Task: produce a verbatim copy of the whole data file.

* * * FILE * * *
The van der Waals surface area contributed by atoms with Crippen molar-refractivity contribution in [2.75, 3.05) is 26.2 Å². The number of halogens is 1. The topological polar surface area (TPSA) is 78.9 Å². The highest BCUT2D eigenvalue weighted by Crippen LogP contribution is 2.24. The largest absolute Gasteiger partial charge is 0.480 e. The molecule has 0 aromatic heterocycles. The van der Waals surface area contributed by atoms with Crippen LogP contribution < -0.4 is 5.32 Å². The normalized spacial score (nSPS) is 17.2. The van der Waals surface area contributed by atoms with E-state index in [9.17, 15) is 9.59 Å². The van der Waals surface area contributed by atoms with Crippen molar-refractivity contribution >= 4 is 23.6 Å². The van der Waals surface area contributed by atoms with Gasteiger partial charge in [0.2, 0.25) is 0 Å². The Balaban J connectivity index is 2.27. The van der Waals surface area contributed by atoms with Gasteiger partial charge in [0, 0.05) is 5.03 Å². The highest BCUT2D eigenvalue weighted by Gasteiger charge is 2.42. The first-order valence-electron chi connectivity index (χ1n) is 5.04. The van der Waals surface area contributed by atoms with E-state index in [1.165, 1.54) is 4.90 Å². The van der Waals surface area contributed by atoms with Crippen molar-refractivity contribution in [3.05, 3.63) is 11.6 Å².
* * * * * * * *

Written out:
The van der Waals surface area contributed by atoms with Crippen molar-refractivity contribution in [2.75, 3.05) is 26.2 Å². The number of halogens is 1. The topological polar surface area (TPSA) is 78.9 Å². The highest BCUT2D eigenvalue weighted by Crippen LogP contribution is 2.24. The largest absolute Gasteiger partial charge is 0.480 e. The molecule has 0 aromatic heterocycles. The van der Waals surface area contributed by atoms with Crippen LogP contribution < -0.4 is 5.32 Å². The normalized spacial score (nSPS) is 17.2. The van der Waals surface area contributed by atoms with E-state index in [9.17, 15) is 9.59 Å². The van der Waals surface area contributed by atoms with Crippen molar-refractivity contribution >= 4 is 23.6 Å². The van der Waals surface area contributed by atoms with Gasteiger partial charge in [0.2, 0.25) is 0 Å². The Balaban J connectivity index is 2.27. The van der Waals surface area contributed by atoms with Gasteiger partial charge in [0, 0.05) is 5.03 Å². The highest BCUT2D eigenvalue weighted by Gasteiger charge is 2.42. The first-order valence-electron chi connectivity index (χ1n) is 5.04. The van der Waals surface area contributed by atoms with E-state index in [1.165, 1.54) is 4.90 Å². The van der Waals surface area contributed by atoms with Crippen molar-refractivity contribution in [3.05, 3.63) is 11.6 Å².